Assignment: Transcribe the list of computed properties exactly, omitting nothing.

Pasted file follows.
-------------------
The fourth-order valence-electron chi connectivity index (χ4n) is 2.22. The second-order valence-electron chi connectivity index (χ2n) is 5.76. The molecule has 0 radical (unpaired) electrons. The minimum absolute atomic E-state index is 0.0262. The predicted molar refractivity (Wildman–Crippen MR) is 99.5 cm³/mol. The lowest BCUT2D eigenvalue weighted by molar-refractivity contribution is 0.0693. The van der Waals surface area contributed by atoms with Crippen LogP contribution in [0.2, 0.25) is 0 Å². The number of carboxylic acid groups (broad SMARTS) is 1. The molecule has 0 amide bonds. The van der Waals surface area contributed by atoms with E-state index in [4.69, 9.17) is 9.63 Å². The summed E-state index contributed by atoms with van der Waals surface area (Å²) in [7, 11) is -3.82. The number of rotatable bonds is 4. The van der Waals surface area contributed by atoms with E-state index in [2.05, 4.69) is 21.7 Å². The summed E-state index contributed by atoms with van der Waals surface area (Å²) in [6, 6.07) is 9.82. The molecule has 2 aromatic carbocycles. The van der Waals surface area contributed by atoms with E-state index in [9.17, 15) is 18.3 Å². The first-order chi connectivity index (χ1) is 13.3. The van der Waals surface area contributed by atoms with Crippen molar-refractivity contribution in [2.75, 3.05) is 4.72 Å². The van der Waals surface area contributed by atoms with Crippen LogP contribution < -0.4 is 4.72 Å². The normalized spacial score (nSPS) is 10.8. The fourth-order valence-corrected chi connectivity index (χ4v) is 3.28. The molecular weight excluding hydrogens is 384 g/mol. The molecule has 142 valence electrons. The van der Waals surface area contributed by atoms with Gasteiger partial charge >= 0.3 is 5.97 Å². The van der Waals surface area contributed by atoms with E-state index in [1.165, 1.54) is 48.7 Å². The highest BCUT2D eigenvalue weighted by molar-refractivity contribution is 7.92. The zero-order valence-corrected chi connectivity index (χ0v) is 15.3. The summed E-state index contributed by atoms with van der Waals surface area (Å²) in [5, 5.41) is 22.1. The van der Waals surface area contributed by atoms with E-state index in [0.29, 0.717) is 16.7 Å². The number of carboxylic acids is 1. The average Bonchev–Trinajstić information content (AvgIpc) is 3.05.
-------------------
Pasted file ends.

The fourth-order valence-electron chi connectivity index (χ4n) is 2.22. The second-order valence-electron chi connectivity index (χ2n) is 5.76. The molecule has 0 radical (unpaired) electrons. The minimum absolute atomic E-state index is 0.0262. The predicted molar refractivity (Wildman–Crippen MR) is 99.5 cm³/mol. The lowest BCUT2D eigenvalue weighted by molar-refractivity contribution is 0.0693. The van der Waals surface area contributed by atoms with Crippen LogP contribution in [0.2, 0.25) is 0 Å². The number of carboxylic acid groups (broad SMARTS) is 1. The molecule has 0 amide bonds. The van der Waals surface area contributed by atoms with E-state index in [4.69, 9.17) is 9.63 Å². The summed E-state index contributed by atoms with van der Waals surface area (Å²) in [7, 11) is -3.82. The number of rotatable bonds is 4. The van der Waals surface area contributed by atoms with E-state index in [2.05, 4.69) is 21.7 Å². The summed E-state index contributed by atoms with van der Waals surface area (Å²) in [6, 6.07) is 9.82. The molecule has 2 aromatic carbocycles. The van der Waals surface area contributed by atoms with E-state index in [9.17, 15) is 18.3 Å². The first-order chi connectivity index (χ1) is 13.3. The van der Waals surface area contributed by atoms with Crippen molar-refractivity contribution in [2.75, 3.05) is 4.72 Å². The van der Waals surface area contributed by atoms with Crippen LogP contribution < -0.4 is 4.72 Å². The normalized spacial score (nSPS) is 10.8. The fourth-order valence-corrected chi connectivity index (χ4v) is 3.28. The molecular weight excluding hydrogens is 384 g/mol. The molecule has 142 valence electrons. The van der Waals surface area contributed by atoms with Gasteiger partial charge >= 0.3 is 5.97 Å². The van der Waals surface area contributed by atoms with E-state index in [1.165, 1.54) is 48.7 Å². The highest BCUT2D eigenvalue weighted by molar-refractivity contribution is 7.92. The zero-order valence-corrected chi connectivity index (χ0v) is 15.3. The summed E-state index contributed by atoms with van der Waals surface area (Å²) in [5, 5.41) is 22.1. The van der Waals surface area contributed by atoms with E-state index in [0.29, 0.717) is 16.7 Å². The number of carboxylic acids is 1. The average Bonchev–Trinajstić information content (AvgIpc) is 3.05.